It’s summer, so we’re doing what we want on the blog (in contrast to every other season). This week we’re up for some education on sexual and reproductive health…in 1970s Poland. Based on a true story!
The Art of Loving
A renowned Polish gynecologist struggles to publish a book that addresses very real–and very taboo–sexual issues married couples experience.
Michalina Wisłocka, having worked as a gynecologist for years in many parts of Poland, has long been an advocate for contraception and the demystification of sex. Now, in the 1970s, she is ready to publish a book to help married couples, and especially women, understand their reproductive health and sexual issues. Enter the Catholic Church, stage left. Also the Soviets. Plus the media. And throw in a few disgruntled misogynists too for good measure. Getting a book published on such a taboo topic is going to be a battle.
As it turns out, Michalina has always been surrounded by controversy. After spying on a skinny dipping man with her bff Wanda, Michalina eventually ends up marrying him. In large part because of Wanda, Michalina and her husband Stach survive the war. Wanda goes to live with the couple, and they eventually become a threesome. Michalina thinks this will work out perfectly as Wanda fulfills Stach’s sexual needs, while Michalina will fulfill his emotional needs.
After the war is over, Michalina pursues a medical degree and the 3 live together in harmony. Of course, this doesn’t last—when both Michalina and Wanda become pregnant, things get rather complicated. As Wanda is an unmarried woman, Michalina claims both as her own children. This will be totally fine and never backfire as this unconventional family will be together forever…right?
Yeah, maybe not. Wanda feels like a 3rd wheel and decides to leave with her son. This move will create absolutely no trauma for any parties involved…by which I mean SO much trauma for everyone. Wanda leaving triggers the dissolution of Michalina and Stach’s marriage, transforming a family of 5 into a party of 2.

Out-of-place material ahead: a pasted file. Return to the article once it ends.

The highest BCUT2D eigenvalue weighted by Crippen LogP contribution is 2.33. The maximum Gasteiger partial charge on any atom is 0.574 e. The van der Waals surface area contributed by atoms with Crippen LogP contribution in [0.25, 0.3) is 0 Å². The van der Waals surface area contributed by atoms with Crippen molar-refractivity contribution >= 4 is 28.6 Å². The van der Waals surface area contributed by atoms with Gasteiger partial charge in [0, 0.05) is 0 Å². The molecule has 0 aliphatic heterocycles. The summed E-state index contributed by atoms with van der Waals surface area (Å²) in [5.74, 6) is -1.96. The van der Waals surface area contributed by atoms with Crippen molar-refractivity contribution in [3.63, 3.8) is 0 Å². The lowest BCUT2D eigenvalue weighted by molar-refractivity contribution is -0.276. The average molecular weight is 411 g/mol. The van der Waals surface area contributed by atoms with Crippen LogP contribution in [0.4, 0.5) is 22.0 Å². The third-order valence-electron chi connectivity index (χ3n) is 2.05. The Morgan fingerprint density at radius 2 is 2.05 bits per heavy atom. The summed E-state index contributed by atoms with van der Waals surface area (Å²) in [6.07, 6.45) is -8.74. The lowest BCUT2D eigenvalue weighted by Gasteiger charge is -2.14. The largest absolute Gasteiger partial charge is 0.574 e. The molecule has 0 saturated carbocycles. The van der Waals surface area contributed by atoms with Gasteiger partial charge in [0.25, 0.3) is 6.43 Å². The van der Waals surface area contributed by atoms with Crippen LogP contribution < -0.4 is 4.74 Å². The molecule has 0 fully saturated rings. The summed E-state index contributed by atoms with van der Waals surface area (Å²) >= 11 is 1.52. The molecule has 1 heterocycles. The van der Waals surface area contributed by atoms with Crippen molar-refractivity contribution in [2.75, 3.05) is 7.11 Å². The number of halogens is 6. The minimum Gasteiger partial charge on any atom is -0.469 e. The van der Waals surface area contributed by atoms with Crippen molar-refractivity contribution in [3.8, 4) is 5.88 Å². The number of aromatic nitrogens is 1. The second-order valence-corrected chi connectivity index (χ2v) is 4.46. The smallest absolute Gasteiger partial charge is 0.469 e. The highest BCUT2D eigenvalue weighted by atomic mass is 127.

Devastated, Michalina retreats to a small Polish village for the summer. Though she insists she’s taking a break from men, Michalina is nevertheless drawn to Jurek, a married sailor with a secret romantic streak. From Jurek, Michalina gets her signature style of clothing made primarily from curtains. She also feels encouraged to love and appreciate her body for the first time. Unfortunately, Jurek is going to have to choose between his family and Michalina…3 guesses on how that turns out.
In the present day (by which I mean the 1970s), Michalina is on the verge of publishing her book. However, to avoid controversy, the chapter on female orgasms has been cut. Following a ridiculous male rights conversation about men’s orgasms being important too (we know), Michalina walks with her book, refusing to compromise on this.
Will Michalina find a publisher and help thousands of Polish women reach their, er, full potential? Related question: is there a time in history when middle-aged white dudes are not trying to control women’s bodies?
3.5/5 Pink Panther Heads
I absolutely love the portrayal of Michalina in this (by Magdalena Boczarska). She’s smart, confident, caring, and unwaveringly determined. Some of her lines are absolutely brilliant–my favorites being “I am the sexual revolution and I’m coming,” and “You’re from a vagina; you weren’t found in a cabbage patch.” What a woman.
However, there are a few things I find frustrating throughout the film. The entire subplot of the secret baby mama feels melodramatic and disjointed. Michalina is heartbroken when Wanda leaves with her child and believes both kids will be fucked up for life. Yet after this scene, the film spends very little time exploring the effects on all parties and wrapping up this part of the story.
After the dissolution of the Michalina/Wanda/Stach relationship, the close bond between Michalina and Wanda disappears. It’s frustrating to see such a genuine love vanish because of men–and indeed the extent to which Michalina’s early decisions are influenced by men. While I adore Jurek and his surprisingly forward-thinking brand of 1970s Polish feminism, I dislike how much of the film revolves around Michalina’s relationships with men.